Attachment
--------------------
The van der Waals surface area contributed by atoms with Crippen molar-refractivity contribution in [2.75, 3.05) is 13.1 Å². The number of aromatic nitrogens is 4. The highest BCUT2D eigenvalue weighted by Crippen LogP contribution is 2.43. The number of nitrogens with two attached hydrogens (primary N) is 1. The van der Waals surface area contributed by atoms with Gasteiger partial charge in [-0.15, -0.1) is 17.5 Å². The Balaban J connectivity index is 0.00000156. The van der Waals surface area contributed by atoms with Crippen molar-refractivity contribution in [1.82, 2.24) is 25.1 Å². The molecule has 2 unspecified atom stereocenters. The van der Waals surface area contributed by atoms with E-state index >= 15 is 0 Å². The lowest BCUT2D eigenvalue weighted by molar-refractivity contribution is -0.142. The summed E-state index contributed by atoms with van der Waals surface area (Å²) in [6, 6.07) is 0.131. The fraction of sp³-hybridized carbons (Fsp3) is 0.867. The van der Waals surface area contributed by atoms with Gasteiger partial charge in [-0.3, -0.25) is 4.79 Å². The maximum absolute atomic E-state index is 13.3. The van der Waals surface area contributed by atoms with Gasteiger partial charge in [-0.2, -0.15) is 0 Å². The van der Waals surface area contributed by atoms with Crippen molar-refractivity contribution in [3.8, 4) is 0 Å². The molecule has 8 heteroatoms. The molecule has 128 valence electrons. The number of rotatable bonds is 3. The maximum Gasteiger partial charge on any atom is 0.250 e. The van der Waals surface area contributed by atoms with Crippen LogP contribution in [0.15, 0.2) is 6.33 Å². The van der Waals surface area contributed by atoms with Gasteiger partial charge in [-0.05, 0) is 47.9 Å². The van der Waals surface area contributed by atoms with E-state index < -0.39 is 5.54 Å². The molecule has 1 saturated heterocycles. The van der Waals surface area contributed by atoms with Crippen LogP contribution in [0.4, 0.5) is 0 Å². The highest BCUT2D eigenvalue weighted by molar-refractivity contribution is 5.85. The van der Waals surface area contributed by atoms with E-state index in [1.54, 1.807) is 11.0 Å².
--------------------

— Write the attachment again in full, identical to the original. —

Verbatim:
The van der Waals surface area contributed by atoms with Crippen molar-refractivity contribution in [2.75, 3.05) is 13.1 Å². The number of aromatic nitrogens is 4. The highest BCUT2D eigenvalue weighted by Crippen LogP contribution is 2.43. The number of nitrogens with two attached hydrogens (primary N) is 1. The van der Waals surface area contributed by atoms with Gasteiger partial charge in [-0.15, -0.1) is 17.5 Å². The Balaban J connectivity index is 0.00000156. The van der Waals surface area contributed by atoms with Crippen molar-refractivity contribution in [1.82, 2.24) is 25.1 Å². The molecule has 2 unspecified atom stereocenters. The van der Waals surface area contributed by atoms with E-state index >= 15 is 0 Å². The lowest BCUT2D eigenvalue weighted by molar-refractivity contribution is -0.142. The summed E-state index contributed by atoms with van der Waals surface area (Å²) in [6, 6.07) is 0.131. The fraction of sp³-hybridized carbons (Fsp3) is 0.867. The van der Waals surface area contributed by atoms with Gasteiger partial charge in [-0.3, -0.25) is 4.79 Å². The maximum absolute atomic E-state index is 13.3. The van der Waals surface area contributed by atoms with Gasteiger partial charge in [-0.2, -0.15) is 0 Å². The van der Waals surface area contributed by atoms with Crippen molar-refractivity contribution in [3.8, 4) is 0 Å². The molecule has 8 heteroatoms. The molecule has 128 valence electrons. The number of rotatable bonds is 3. The maximum Gasteiger partial charge on any atom is 0.250 e. The van der Waals surface area contributed by atoms with Crippen LogP contribution in [0.15, 0.2) is 6.33 Å². The van der Waals surface area contributed by atoms with Gasteiger partial charge in [-0.05, 0) is 47.9 Å². The van der Waals surface area contributed by atoms with E-state index < -0.39 is 5.54 Å². The molecule has 1 saturated heterocycles. The van der Waals surface area contributed by atoms with Crippen LogP contribution in [0.4, 0.5) is 0 Å². The highest BCUT2D eigenvalue weighted by molar-refractivity contribution is 5.85. The van der Waals surface area contributed by atoms with E-state index in [1.54, 1.807) is 11.0 Å².